Introduction: Fungal pathogens from the voriconazole trials were identified and tested for susceptibility at two reference laboratories.
Methods: MICs were measured using CLSI M38-A 48 h microdilution methodology.
Results: Moulds from 29 genera and 38 species were isolated from 18 countries. Aspergillus spp. predominated (69%), followed by Scedosporium spp. (11.5%). Aspergillus fumigatus (292/590, 49.5%) was the most common species, followed by Scediosporium apiospermum (9.7%) and Aspergillus terreus (7.3%). The bronchi, lungs and sinuses yielded 45% of the isolates (57% of aspergilli), with 24% from the oropharynx/oesophagus. Other sites included blood/catheter (7.3%) and CNS (5.2%). MIC90s of itraconazole and voriconazole for Aspergillus spp. were the same (0.5 mg/L), but 17 Aspergillus isolates were itraconazole-resistant (MICs > or = 1-16 mg/L). Additionally, in 31 A. fumigatus and 23 A. terreus isolates, amphotericin MICs were > or = 2.0 mg/L. Voriconazole MICs exceeded 4 mg/L in only 5.8% (34/590) of the isolates, including one A. fumigatus (8.0 mg/L), 9/11 Scedosporium prolificans, 10/13 Fusarium solani and all 9 Zygomycetes. Most were also not susceptible to itraconazole or amphotericin B. A notable increase in MIC (more than two doubling dilutions) during voriconazole therapy was seen for one A. fumigatus isolate. The response rate of voriconazole-treated patients with isolate MICs > or = 4.0 mg/L was 38% when compared with 52% for those with MICs < 4.0 mg/L.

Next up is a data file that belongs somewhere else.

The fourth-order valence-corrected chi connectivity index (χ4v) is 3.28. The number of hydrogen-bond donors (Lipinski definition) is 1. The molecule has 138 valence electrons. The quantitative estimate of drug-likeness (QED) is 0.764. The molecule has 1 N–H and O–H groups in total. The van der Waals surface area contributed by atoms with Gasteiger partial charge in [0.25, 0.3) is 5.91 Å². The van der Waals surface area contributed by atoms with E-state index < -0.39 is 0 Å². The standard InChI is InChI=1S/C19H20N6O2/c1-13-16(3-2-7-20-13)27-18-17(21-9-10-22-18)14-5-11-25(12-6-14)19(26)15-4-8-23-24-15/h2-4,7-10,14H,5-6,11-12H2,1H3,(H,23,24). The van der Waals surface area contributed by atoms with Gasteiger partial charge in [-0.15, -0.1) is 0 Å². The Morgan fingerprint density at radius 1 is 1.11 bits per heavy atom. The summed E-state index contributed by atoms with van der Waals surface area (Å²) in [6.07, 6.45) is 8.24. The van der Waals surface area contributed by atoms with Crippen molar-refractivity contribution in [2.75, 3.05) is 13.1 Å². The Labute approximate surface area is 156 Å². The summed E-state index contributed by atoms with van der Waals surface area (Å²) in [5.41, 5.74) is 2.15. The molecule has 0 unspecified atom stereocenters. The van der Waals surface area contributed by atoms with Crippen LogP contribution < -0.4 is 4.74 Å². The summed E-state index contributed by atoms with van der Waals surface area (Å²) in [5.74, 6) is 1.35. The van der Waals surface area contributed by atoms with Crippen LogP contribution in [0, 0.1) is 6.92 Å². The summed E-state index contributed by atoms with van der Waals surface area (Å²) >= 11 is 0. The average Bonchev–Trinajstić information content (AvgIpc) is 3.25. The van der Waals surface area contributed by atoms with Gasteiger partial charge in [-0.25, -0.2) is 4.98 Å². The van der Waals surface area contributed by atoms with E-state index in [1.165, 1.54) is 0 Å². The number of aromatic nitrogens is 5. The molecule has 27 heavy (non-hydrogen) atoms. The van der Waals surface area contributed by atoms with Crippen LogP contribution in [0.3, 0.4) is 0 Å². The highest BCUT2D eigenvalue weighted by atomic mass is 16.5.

Conclusions: Voriconazole shows activity, in vitro, similar to that of itraconazole against a wide range of moulds. It is also active against some isolates not susceptible to itraconazole or amphotericin B, but not the Zygomycetes. The relationship between voriconazole MIC and clinical outcome requires further study.